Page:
Financial Ratios - What Are They? What Do They Mean?

By Sarah Hall

Current ratio, quick ratio, and debt-to-equity ratio, these are all a few examples of financial ratios that could give you a quick answer to your business' financial status. Each financial ratio gives you specific information by using numbers from your financial statements. They are easy to use and can become a regular part of your monthly accounting.

 

For example, gross profit margin is a financial ratio. It measures the cost of sales. This ratio is calculated by dividing gross profit by sales. Two simple numbers give you a percentage that can greatly help you analyze your profitability. There are many ratios that give you just as valuable insight as the gross profit margin ration, and Cybertary has conveniently listed and explained them for your use.

FINANCIAL RATIOS

Financial Indicator   Industry Range  

Current Ratio   1.40 to 2.00  

= Total Current Assets / Total Current Liabilities

Explanation: Generally, this metric measures the overall liquidity position of a company. It is certainly not a perfect barometer, but it is a good one. Watch for big decreases in this number over time. Make sure the accounts listed in "current assets" are collectible.


Quick Ratio   0.90 to 2.00  

= (Cash + Accounts Receivable) / Total Current Liabilities

Explanation: This is another good indicator of liquidity, although by itself, it is not a perfect one. If there are receivable accounts included in the numerator, they should be collectible. Look at the length of time the company has to pay the amount listed in the denominator (current liabilities).


Accounts Receivable Days*   10.00 to 40.00 Days  

= (Accounts Receivable / Sales) * 365

Explanation: This number reflects the average length of time between credit sales and payment receipts. It is crucial to maintaining positive liquidity.


Accounts Payable Days*   10.00 to 40.00 Days  

= (Accounts Payable / COGS) * 365

Explanation: This ratio shows the average number of days that lapse between the purchase of material and labor, and payment for them. It is a rough measure of how timely a company is in meeting payment obligations.


Gross Profit Margin   65.00% to 77.00%  

= Gross Profit / Sales

Explanation: This number indicates the percentage of sales revenue that is paid out in direct costs (costs of sales). It is an important statistic that can be used in business planning because it indicates how many cents of gross profit can be generated by future sales.


Net Profit Margin   1.50% to 5.00%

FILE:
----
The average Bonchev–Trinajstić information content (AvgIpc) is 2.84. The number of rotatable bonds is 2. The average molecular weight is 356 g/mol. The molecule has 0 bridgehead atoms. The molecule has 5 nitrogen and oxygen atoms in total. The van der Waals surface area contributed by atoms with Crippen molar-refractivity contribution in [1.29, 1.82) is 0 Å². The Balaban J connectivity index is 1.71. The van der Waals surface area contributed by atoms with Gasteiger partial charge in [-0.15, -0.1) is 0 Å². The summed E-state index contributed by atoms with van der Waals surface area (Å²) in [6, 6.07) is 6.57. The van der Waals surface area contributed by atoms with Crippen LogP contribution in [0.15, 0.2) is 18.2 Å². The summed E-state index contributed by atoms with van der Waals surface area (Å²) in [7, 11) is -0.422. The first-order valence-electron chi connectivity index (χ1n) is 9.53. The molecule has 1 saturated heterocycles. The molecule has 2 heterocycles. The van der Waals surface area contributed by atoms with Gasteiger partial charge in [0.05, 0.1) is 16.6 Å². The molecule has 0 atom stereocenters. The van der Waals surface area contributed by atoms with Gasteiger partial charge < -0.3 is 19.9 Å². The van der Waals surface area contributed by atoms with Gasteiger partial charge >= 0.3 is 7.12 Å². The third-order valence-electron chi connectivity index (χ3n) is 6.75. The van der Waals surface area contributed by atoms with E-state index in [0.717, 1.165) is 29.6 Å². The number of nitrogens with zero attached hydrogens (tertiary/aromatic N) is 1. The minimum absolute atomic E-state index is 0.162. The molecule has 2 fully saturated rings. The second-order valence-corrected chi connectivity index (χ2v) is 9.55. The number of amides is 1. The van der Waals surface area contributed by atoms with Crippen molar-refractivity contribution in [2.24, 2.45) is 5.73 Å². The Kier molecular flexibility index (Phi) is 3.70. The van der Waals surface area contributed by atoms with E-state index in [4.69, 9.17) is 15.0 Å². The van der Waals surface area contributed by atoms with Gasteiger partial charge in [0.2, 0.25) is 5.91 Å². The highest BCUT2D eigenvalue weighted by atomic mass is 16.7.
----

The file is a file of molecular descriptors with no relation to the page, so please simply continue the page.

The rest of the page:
= Adjusted Net Profit before Taxes / Sales

Explanation: This is an important metric. In fact, over time, it is one of the more important barometers that we look at. It measures how many cents of profit the company is generating for every dollar it sells. Track it carefully against industry competitors. This is a very important number in preparing forecasts.


Payroll to Sales   N/A  

= Payroll Expense / Sales

Explanation: This metric shows payroll expense for the company as a percentage of sales.


Interest Coverage Ratio   3.00 to 14.00  

= EBITDA / Interest Expense

Explanation: This ratio measures a company's ability to service debt payments from operating cash flow (EBITDA). An increasing ratio is a good indicator of improving credit quality.


Debt-to-Equity Ratio   0.90 to 3.00  

= Total Liabilities / Total Equity

Explanation: This Balance Sheet leverage ratio indicates the composition of a company's total capitalization -- the balance between money or assets owed versus the money or assets owned. Generally, creditors prefer a lower ratio to decrease financial risk while investors prefer a higher ratio to realize the return benefits of financial leverage.


Debt Leverage Ratio*   N/A  

= Total Liabilities / EBITDA

Explanation: This ratio measures a company's ability to repay debt obligations from annualized operating cash flow (EBITDA).


Return on Equity*   8.00% to 20.00%  

= Net Income / Total Equity

Explanation: This measure shows how much profit is being returned on the shareholders' equity each year. It is a vital statistic from the perspective of equity holders in a company.


Return on Assets*   6.00% to 10.00%  

= Net Income / Total Assets

Explanation: This calculation measures the company's ability to use its assets to create profits. Basically, ROA indicates how many cents of profit each dollar of asset is producing per year. It is quite important since managers can only be evaluated by looking at how they use the assets available to them.


Fixed Asset Turnover*   2.00 to 7.00  

= Sales / Gross Fixed Assets

Explanation: This asset management ratio shows the multiple of annualized sales that each dollar of gross fixed assets is producing. This indicator measures how well fixed assets are "throwing off" sales and is very important to businesses that require significant investments in such assets. Readers should not emphasize this metric when looking at companies that do not possess or require significant gross fixed assets.


* These formulas have been scaled to approximate annual statistics.

READER: Financial analysis is not a science; it is about interpretation and evaluation of financial events. Therefore, some judgment will always be part of analyses. Before making any financial decision, always consult an experienced and knowledgeable professional (accountant, banker, financial planner, attorney, etc.)


 

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